DeSalvo (UCF): First and foremost, it needs a visionary. Someone who’s got a short and long-term plan for what they want each piece of content to look like. Second, it’s important to have a leader who isn’t afraid to get their hands dirty even when their position isn’t required to do so.

 

There also needs to be an understanding of your resources and how it can get you to meet your goals. Lastly, a good student program is often what sets apart many of the top video staffs in the collegiate space. Students are a creative hotbed and have a good handle on the ebb and flow of social, and what will make for engaging content.

 

5. What are the biggest challenges to the creatives-in-sports industry?

 

DeSalvo (UCF): Demand and burnout would be the two biggest challenges that come to mind. We serve 16 varsity sports here at UCF, and we’re trying our best to create unique and engaging content for each. We also take great pride in what we put out which means always trying to one-up ourselves, thus adding to the demands of our job.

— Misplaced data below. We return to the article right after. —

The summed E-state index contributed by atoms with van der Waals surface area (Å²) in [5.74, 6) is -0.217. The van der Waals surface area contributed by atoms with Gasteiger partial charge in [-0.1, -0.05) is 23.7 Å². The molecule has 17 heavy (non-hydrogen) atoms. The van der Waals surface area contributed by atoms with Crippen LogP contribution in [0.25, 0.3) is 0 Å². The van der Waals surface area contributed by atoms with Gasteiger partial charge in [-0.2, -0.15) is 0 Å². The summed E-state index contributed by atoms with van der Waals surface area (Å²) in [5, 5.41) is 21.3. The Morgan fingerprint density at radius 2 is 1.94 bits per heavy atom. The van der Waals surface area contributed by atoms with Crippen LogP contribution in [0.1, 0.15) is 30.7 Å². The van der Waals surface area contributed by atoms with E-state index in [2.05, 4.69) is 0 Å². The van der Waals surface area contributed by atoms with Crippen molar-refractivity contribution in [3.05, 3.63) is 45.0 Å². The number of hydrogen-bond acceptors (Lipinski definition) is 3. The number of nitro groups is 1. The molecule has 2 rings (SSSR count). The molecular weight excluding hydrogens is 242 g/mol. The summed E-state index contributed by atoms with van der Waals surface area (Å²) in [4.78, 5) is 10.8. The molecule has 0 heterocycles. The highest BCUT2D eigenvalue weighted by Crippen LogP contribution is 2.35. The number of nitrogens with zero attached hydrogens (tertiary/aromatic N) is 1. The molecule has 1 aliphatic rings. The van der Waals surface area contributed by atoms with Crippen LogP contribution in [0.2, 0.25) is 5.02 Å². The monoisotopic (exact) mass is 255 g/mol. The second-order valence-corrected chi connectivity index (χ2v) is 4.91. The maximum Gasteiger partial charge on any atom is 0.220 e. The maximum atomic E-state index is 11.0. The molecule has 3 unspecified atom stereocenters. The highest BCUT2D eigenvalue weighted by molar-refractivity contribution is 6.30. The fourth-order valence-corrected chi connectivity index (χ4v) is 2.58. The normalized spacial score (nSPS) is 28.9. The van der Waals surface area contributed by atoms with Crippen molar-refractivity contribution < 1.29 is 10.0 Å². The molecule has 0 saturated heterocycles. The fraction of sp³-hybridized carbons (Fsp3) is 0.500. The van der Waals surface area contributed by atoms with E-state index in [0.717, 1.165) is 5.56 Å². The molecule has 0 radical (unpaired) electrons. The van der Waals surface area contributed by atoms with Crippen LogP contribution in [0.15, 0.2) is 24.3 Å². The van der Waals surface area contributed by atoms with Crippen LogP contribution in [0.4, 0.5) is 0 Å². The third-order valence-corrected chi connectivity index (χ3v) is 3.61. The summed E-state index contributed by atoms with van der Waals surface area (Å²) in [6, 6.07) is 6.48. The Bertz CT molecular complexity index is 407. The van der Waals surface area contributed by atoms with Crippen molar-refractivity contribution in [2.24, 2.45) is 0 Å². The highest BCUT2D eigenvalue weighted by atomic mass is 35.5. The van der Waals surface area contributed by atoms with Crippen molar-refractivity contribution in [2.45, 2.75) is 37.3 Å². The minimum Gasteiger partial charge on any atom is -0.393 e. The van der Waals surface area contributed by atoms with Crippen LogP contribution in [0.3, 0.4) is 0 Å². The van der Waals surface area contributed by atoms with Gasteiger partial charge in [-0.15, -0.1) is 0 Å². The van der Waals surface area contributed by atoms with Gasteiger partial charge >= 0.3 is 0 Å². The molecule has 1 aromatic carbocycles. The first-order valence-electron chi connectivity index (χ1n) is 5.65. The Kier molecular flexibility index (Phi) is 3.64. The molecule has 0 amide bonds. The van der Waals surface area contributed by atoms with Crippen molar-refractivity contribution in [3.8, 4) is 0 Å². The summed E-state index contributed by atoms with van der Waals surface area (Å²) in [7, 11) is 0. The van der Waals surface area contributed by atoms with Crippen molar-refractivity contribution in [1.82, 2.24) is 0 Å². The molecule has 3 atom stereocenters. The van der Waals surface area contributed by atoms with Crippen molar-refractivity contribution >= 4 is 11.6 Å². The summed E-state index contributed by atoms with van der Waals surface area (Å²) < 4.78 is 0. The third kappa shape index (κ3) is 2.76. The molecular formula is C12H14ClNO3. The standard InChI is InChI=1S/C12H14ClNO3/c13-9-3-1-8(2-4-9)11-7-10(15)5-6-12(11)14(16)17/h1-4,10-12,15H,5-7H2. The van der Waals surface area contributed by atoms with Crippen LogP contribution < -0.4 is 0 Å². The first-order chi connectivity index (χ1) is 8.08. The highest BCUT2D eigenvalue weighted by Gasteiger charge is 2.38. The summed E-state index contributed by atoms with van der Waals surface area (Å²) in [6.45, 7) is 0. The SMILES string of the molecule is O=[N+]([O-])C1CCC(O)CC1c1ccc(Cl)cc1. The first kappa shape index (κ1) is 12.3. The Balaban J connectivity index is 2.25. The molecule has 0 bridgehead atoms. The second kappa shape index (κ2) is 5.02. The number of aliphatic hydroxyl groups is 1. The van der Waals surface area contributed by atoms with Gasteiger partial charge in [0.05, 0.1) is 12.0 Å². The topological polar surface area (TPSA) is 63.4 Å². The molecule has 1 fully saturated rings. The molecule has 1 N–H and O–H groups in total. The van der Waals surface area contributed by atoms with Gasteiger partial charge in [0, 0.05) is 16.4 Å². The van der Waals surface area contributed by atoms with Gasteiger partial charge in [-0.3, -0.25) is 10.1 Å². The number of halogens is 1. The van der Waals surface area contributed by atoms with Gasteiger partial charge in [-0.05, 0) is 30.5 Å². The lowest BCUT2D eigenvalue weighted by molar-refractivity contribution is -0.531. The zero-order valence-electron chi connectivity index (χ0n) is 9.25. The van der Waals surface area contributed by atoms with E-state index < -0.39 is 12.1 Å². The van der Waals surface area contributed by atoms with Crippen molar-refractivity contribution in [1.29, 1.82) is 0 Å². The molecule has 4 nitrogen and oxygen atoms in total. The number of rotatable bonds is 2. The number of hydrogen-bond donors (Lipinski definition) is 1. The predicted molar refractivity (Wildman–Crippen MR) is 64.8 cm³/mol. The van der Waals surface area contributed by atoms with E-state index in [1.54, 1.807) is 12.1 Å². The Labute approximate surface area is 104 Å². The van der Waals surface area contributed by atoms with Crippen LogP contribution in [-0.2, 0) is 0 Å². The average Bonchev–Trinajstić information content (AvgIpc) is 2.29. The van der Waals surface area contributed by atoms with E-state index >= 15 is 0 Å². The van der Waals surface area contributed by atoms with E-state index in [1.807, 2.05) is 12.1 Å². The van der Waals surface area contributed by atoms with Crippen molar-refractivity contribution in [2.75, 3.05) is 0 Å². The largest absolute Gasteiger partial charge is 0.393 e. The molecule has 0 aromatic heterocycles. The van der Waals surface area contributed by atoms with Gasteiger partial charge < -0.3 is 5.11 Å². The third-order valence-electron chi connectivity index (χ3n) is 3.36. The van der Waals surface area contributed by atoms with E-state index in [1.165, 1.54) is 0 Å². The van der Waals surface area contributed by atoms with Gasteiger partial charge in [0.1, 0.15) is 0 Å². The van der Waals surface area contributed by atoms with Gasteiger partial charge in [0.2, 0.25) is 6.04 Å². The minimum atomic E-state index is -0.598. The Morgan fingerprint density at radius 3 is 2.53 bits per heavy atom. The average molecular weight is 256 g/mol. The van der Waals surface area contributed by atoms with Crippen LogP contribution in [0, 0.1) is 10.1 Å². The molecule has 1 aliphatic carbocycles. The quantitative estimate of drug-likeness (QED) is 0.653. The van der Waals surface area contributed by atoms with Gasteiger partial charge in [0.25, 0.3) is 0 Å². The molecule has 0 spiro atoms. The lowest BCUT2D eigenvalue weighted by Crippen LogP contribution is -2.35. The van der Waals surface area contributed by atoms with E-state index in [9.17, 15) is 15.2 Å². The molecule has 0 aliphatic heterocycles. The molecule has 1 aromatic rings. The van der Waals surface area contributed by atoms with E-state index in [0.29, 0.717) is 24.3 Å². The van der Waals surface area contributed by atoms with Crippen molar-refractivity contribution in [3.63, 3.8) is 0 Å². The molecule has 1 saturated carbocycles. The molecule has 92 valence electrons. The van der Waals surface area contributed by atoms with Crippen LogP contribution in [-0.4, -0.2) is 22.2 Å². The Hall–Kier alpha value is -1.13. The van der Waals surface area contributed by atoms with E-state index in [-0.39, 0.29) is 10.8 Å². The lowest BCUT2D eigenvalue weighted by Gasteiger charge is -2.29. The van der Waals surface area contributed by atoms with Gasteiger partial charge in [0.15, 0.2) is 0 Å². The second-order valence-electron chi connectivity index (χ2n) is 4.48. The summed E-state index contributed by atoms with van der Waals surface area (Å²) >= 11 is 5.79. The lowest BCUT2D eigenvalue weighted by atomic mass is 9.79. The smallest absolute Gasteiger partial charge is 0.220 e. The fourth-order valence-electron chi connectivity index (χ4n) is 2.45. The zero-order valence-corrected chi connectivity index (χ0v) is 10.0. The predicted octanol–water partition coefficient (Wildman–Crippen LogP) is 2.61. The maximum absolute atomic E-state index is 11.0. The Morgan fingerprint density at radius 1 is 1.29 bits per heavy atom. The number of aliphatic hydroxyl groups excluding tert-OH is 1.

That demand ultimately leads to burnout. I think it’s why there have been many leaders in this space that seek new opportunities in the corporate or agency side of social. There has to be time to recharge, and not just one vacation over the summer, but days throughout the month where you set aside time for personal life. There also needs to be time on your calendar to openly think, time that is free of distraction in order to collect your thoughts and reorganize your strategy. If creatives never do this, it’s impossible to be the best version of yourself.